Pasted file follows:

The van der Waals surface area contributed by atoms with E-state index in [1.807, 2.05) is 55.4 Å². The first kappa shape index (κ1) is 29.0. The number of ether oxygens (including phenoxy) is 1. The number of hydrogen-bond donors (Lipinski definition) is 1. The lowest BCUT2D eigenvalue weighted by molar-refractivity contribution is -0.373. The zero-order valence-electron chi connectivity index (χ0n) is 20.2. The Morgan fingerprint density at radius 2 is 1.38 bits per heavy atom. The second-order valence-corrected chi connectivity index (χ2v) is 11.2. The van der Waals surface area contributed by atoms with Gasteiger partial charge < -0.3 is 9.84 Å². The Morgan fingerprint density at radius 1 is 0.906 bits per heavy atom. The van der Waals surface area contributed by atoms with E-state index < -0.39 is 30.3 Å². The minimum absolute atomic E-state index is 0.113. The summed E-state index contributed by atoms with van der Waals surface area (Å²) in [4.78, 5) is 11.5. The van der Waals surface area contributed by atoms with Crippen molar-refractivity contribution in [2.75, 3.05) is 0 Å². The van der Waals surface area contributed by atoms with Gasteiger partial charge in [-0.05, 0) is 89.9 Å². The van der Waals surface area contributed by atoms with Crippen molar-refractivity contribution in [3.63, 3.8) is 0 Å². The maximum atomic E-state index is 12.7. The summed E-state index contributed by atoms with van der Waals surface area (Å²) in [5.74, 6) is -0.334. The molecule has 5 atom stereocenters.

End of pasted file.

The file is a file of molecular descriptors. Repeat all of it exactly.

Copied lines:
The van der Waals surface area contributed by atoms with E-state index in [1.807, 2.05) is 55.4 Å². The first kappa shape index (κ1) is 29.0. The number of ether oxygens (including phenoxy) is 1. The number of hydrogen-bond donors (Lipinski definition) is 1. The lowest BCUT2D eigenvalue weighted by molar-refractivity contribution is -0.373. The zero-order valence-electron chi connectivity index (χ0n) is 20.2. The Morgan fingerprint density at radius 2 is 1.38 bits per heavy atom. The second-order valence-corrected chi connectivity index (χ2v) is 11.2. The van der Waals surface area contributed by atoms with Gasteiger partial charge < -0.3 is 9.84 Å². The Morgan fingerprint density at radius 1 is 0.906 bits per heavy atom. The van der Waals surface area contributed by atoms with E-state index < -0.39 is 30.3 Å². The minimum absolute atomic E-state index is 0.113. The summed E-state index contributed by atoms with van der Waals surface area (Å²) in [4.78, 5) is 11.5. The van der Waals surface area contributed by atoms with Crippen molar-refractivity contribution in [2.75, 3.05) is 0 Å². The van der Waals surface area contributed by atoms with Gasteiger partial charge in [-0.05, 0) is 89.9 Å². The van der Waals surface area contributed by atoms with Crippen molar-refractivity contribution in [3.63, 3.8) is 0 Å². The maximum atomic E-state index is 12.7. The summed E-state index contributed by atoms with van der Waals surface area (Å²) in [5.74, 6) is -0.334. The molecule has 5 atom stereocenters.